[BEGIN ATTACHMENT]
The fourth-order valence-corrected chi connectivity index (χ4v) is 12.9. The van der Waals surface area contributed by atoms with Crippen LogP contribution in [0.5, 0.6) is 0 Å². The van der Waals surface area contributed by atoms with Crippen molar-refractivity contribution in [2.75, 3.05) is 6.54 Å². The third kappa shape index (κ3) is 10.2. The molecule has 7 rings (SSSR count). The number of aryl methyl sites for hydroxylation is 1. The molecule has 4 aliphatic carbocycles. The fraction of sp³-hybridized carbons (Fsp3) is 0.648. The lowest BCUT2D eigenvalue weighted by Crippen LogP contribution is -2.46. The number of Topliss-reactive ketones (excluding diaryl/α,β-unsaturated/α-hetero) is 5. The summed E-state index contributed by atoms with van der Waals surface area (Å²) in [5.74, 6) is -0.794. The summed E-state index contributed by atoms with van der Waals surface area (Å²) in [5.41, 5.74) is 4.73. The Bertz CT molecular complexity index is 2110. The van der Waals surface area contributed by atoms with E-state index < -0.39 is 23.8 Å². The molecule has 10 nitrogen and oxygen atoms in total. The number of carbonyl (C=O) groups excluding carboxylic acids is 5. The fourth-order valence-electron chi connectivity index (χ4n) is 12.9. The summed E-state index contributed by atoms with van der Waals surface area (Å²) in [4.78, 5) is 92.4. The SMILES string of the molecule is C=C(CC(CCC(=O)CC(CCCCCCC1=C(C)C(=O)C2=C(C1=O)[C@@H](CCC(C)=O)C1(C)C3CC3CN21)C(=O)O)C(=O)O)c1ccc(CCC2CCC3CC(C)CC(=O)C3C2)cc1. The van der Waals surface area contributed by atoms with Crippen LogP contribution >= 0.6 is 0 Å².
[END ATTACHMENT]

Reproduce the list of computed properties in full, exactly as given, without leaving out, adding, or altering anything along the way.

The fourth-order valence-corrected chi connectivity index (χ4v) is 12.9. The van der Waals surface area contributed by atoms with Crippen LogP contribution in [0.5, 0.6) is 0 Å². The van der Waals surface area contributed by atoms with Crippen molar-refractivity contribution in [2.75, 3.05) is 6.54 Å². The third kappa shape index (κ3) is 10.2. The molecule has 7 rings (SSSR count). The number of aryl methyl sites for hydroxylation is 1. The molecule has 4 aliphatic carbocycles. The fraction of sp³-hybridized carbons (Fsp3) is 0.648. The lowest BCUT2D eigenvalue weighted by Crippen LogP contribution is -2.46. The number of Topliss-reactive ketones (excluding diaryl/α,β-unsaturated/α-hetero) is 5. The summed E-state index contributed by atoms with van der Waals surface area (Å²) in [5.74, 6) is -0.794. The summed E-state index contributed by atoms with van der Waals surface area (Å²) in [5.41, 5.74) is 4.73. The Bertz CT molecular complexity index is 2110. The van der Waals surface area contributed by atoms with E-state index < -0.39 is 23.8 Å². The molecule has 10 nitrogen and oxygen atoms in total. The number of carbonyl (C=O) groups excluding carboxylic acids is 5. The fourth-order valence-electron chi connectivity index (χ4n) is 12.9. The summed E-state index contributed by atoms with van der Waals surface area (Å²) in [4.78, 5) is 92.4. The SMILES string of the molecule is C=C(CC(CCC(=O)CC(CCCCCCC1=C(C)C(=O)C2=C(C1=O)[C@@H](CCC(C)=O)C1(C)C3CC3CN21)C(=O)O)C(=O)O)c1ccc(CCC2CCC3CC(C)CC(=O)C3C2)cc1. The van der Waals surface area contributed by atoms with Crippen LogP contribution >= 0.6 is 0 Å².